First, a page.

Yesterday at church, one of the pastor’s spoke on “Transforming Relationships.” During his message, he reiterated something that I have heard other pastors at the church talk about. They refer to the church and it’s ministries in a “home” analogy: the foyer, the living room and the kitchen. They will explain the concept this way: the Sunday church services are like a foyer, where you get to know people; a sort of introduction to the family. The living family represents some of the larger ministries: the men’s group, MOPS (mothers of preschoolers), the old people (can’t remember what they’re called which probably means I should be part of the group), etc. In the living room, you get a little a little better acquainted. And finally the kitchen represents their small groups, where the most intimacy, and most of transformation, occurs.
I’ve heard this concept in several churches in several states (Minnesota, Nevada, South Carolina, and Washington come to mind right away. Perhaps the leadership of these churches have al read the same book (and perhaps I should do likewise). But I wonder if we really have to full picture.
During the message yesterday, the pastor used Proverbs 27:5-6, 17 as the support for his thesis. I like those verses, but I come to a somewhat different conclusion.
Verse 5 says, “Better is open rebuke than love that is concealed.” The pastor talked about the importance of open rebuke. One of the two examples he gave of open rebuke was a mother in a store with a child who she was publicly chiding. He said something like, “That kid won’t ever do that again, at least in public.” The inference was the public rebuke is not a good practice – which I generally tend to agree with.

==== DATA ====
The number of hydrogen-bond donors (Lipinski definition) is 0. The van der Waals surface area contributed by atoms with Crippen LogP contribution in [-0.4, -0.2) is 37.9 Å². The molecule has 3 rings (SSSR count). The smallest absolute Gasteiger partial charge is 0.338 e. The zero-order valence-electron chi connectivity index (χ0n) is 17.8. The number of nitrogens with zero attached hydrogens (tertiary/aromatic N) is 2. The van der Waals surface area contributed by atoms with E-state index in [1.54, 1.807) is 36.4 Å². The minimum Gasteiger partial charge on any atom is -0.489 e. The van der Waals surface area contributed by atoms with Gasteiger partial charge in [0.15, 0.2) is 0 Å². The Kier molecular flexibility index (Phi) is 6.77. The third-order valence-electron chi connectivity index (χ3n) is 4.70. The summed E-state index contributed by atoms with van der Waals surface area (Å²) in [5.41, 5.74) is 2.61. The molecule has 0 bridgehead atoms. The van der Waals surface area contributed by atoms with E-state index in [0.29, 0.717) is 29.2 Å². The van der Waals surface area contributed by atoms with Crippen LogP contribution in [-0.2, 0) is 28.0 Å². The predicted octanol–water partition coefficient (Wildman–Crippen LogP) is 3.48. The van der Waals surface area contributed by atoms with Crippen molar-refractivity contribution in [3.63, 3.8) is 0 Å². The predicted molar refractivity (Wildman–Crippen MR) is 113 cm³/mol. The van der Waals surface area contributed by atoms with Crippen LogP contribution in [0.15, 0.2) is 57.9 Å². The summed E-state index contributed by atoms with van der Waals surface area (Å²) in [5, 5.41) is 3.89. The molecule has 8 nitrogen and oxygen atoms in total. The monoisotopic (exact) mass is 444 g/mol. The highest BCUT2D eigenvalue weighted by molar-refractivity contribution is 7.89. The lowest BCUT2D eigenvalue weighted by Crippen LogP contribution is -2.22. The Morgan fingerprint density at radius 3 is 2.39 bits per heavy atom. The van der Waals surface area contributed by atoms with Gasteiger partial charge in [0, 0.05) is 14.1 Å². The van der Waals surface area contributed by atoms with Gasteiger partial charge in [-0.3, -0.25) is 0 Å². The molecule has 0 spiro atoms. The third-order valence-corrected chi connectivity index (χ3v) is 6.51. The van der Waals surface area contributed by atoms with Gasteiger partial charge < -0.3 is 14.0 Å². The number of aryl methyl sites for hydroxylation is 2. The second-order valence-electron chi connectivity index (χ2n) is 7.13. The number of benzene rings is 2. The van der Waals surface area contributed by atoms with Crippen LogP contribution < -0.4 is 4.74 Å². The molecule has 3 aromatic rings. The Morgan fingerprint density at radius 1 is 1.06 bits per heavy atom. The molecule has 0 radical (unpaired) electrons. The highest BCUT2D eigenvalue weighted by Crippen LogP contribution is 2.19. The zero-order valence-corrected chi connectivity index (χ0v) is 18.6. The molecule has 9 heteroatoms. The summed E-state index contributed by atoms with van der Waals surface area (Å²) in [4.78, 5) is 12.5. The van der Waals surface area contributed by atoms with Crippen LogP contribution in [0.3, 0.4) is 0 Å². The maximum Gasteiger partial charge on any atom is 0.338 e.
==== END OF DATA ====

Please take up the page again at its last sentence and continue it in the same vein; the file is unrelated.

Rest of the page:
His second example involved a friend named Mimi or Minnie (you know me – I can’t hear the differences in similar sounds and one of my hearing aide batteries had gone dead!). Minnie pulled him aside one day ad talked with him about some things in his life. He mentioned that the conversation was painful. But Minnie was right on, and he spoke of her appreciation for open rebuke, rather than concealing her love and not broaching the subject.
He went on to speak about verse 17, “As iron sharpens iron, so one man sharpens another.” I have to admit that I became lost in my own thought at this point. A point that I want to make here.
Verse 17 talks about two men; one is sharpening another. It doesn’t say “As iron sharpens iron, so a small group sharpens another.” While small groups have their usefulness, and we should all strive to be part of one, the most intimate relationships occur one-on-one. The examples the pastor gave of open rebuke were both one-on-one situations (one public, one private).
This is where the analogy of a home fails. While there are several rooms where people can gather and get to know one another, love one another, encourage one another (I’m thinking of Hebrews 10:24,25), there are times when things are done best one-to-one.
For me, this one-on-one (life-on-life, man-to-man) time can be done in the privacy of my home, my buddies apartment, or at Whataburger or Panera Bread. The important thing is to see the value of this one-to-one time.
Using the pastor’s example, it’s not that we want to mother to rebuke her child in a small group (the kitchen) or the foyer (in front of an entire church). We prefer that she rebuke her child lovingly and in private, but still one-on-one.
By not mentioning one-to-one time, we leave out some of the richest time we can have with one another. Time when tears are shared, sins are confessed, thoughts are challenged. Sure, there are times when these times can be done in small groups, but they are most intimately done, with the best chance of transformation, in a one-to-one environment.
I long for the day for the church to see how important man-to-man and woman-to-woman times are and teach it, not only from the pulpit, but also by example.